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George Alvarez, Steven Franconeri; Rapid enumeration is based on a segmented visual scene. Journal of Vision 2009;9(8):14. doi: 10.1167/9.8.14.
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© ARVO (1962-2015); The Authors (2016-present)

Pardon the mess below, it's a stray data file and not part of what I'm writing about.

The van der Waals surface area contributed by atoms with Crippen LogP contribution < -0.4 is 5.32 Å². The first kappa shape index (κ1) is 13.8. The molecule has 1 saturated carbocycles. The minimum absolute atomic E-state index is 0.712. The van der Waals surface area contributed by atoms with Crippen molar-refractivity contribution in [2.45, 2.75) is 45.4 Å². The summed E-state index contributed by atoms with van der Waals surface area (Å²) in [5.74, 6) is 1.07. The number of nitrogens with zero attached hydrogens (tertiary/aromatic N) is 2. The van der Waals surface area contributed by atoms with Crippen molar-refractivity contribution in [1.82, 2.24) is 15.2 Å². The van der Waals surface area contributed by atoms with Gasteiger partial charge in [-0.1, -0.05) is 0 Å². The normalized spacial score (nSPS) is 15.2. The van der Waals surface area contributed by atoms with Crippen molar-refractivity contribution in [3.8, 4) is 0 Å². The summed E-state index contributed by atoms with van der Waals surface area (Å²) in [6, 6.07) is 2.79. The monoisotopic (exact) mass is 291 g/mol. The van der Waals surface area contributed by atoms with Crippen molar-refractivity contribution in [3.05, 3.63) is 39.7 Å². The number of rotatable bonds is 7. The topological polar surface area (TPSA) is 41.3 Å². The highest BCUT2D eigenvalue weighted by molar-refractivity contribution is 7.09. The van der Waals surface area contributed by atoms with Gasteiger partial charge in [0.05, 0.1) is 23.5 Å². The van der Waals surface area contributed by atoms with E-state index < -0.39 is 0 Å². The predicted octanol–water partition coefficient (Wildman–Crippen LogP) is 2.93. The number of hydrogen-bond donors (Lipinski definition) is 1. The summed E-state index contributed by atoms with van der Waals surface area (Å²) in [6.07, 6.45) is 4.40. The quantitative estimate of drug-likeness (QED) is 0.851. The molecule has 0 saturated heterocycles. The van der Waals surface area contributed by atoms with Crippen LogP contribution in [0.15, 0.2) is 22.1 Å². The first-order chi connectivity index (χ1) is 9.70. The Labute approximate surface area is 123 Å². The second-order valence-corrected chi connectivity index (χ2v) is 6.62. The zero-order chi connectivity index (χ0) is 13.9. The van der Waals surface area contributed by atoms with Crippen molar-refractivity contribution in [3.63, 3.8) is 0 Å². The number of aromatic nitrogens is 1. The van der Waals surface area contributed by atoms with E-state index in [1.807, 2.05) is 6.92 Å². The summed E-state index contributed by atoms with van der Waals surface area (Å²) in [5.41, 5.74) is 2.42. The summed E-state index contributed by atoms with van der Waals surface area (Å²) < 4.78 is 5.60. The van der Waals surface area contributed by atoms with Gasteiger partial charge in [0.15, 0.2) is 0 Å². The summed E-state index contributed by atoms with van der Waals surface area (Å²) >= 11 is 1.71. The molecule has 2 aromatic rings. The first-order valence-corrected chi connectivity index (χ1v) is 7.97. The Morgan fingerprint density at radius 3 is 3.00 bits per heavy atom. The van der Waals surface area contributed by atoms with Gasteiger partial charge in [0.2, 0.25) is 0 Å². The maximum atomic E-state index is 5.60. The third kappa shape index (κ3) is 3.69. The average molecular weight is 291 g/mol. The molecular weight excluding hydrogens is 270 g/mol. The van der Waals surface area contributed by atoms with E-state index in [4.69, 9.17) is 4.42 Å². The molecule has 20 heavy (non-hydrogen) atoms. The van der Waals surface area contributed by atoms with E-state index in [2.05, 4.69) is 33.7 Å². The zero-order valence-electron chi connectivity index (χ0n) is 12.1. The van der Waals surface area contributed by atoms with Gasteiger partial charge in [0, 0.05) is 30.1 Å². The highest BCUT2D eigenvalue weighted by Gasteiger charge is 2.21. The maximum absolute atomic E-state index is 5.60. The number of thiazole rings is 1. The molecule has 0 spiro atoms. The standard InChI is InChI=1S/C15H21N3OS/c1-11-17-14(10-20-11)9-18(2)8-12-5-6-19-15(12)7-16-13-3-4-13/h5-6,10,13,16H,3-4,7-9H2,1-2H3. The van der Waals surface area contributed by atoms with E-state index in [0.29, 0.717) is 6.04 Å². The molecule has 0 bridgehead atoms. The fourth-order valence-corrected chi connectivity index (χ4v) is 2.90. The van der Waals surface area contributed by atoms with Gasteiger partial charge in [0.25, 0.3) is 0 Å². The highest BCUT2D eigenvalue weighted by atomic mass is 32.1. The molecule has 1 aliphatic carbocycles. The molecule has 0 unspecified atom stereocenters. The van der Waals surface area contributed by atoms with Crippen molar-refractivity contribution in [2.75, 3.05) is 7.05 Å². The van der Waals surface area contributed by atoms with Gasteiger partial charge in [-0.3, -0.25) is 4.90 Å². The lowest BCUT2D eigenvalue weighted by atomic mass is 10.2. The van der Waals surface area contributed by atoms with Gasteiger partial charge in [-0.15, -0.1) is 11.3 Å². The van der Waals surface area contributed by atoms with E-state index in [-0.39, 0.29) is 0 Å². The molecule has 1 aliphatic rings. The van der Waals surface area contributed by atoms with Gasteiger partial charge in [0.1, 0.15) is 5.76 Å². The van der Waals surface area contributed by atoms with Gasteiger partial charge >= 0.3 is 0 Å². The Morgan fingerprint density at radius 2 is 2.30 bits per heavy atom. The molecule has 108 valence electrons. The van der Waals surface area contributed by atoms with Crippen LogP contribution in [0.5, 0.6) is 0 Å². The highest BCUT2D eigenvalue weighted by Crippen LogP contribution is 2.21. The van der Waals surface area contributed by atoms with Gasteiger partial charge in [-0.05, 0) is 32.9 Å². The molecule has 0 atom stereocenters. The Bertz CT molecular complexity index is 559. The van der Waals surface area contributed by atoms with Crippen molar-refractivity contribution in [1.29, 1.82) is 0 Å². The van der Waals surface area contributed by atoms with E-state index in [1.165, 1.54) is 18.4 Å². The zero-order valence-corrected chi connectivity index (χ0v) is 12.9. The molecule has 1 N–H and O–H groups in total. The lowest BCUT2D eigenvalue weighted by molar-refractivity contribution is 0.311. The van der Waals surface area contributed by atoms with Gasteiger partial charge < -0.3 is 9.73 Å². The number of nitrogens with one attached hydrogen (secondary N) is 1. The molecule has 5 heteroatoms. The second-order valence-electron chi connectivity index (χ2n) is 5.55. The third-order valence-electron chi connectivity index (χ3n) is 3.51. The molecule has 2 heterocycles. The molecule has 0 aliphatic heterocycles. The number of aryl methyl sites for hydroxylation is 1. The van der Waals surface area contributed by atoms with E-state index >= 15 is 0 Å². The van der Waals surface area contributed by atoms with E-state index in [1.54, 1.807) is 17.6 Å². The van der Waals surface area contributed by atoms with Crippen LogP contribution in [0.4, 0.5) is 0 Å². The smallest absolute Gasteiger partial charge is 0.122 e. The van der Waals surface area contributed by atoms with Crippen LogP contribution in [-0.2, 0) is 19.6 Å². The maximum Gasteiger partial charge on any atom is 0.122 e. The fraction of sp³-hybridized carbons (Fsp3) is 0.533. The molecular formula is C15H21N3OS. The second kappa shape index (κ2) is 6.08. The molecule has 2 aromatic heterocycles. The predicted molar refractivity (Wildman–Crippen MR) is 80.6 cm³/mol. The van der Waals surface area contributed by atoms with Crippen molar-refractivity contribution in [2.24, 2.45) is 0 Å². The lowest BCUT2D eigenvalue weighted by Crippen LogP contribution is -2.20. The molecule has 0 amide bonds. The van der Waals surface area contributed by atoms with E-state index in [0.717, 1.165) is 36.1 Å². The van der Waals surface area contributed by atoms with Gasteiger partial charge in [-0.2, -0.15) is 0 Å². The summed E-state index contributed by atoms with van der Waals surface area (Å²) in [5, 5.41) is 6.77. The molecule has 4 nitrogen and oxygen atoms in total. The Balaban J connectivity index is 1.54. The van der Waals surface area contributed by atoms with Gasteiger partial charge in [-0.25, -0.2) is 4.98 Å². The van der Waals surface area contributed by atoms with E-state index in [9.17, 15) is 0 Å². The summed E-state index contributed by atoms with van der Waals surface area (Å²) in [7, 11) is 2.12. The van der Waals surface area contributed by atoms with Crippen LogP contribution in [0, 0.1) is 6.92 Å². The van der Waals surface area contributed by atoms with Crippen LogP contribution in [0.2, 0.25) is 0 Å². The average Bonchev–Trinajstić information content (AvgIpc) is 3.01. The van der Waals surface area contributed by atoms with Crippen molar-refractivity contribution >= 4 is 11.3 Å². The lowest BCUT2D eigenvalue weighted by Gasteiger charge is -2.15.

How do we estimate the number of objects in a set? One primary question is whether our estimates are based on an unbroken visual image or a segmented collection of discrete objects. We manipulated whether individual objects were isolated from each other, or grouped into pairs by irrelevant lines. If number estimation operates over an unbroken image, then this manipulation should not affect estimates. But if number estimation relies on a segmented image, then grouping pairs of objects into single units should lead to lower estimates. In Experiment 1, participants underestimated the number of grouped squares, relative to when the connecting lines were ‘broken’. Experiment 2 presents evidence that this segmentation process occurred broadly across the entire set of objects. In Experiment 3, a staircase procedure provides a quantitative measure of the underestimation effect. Experiment 4 shows that is the strength of the grouping effect was equally strong for a single thin line, and the effect can be eliminated by a tiny break in the line. These results provide the first direct evidence that number estimation relies on a segmented input.
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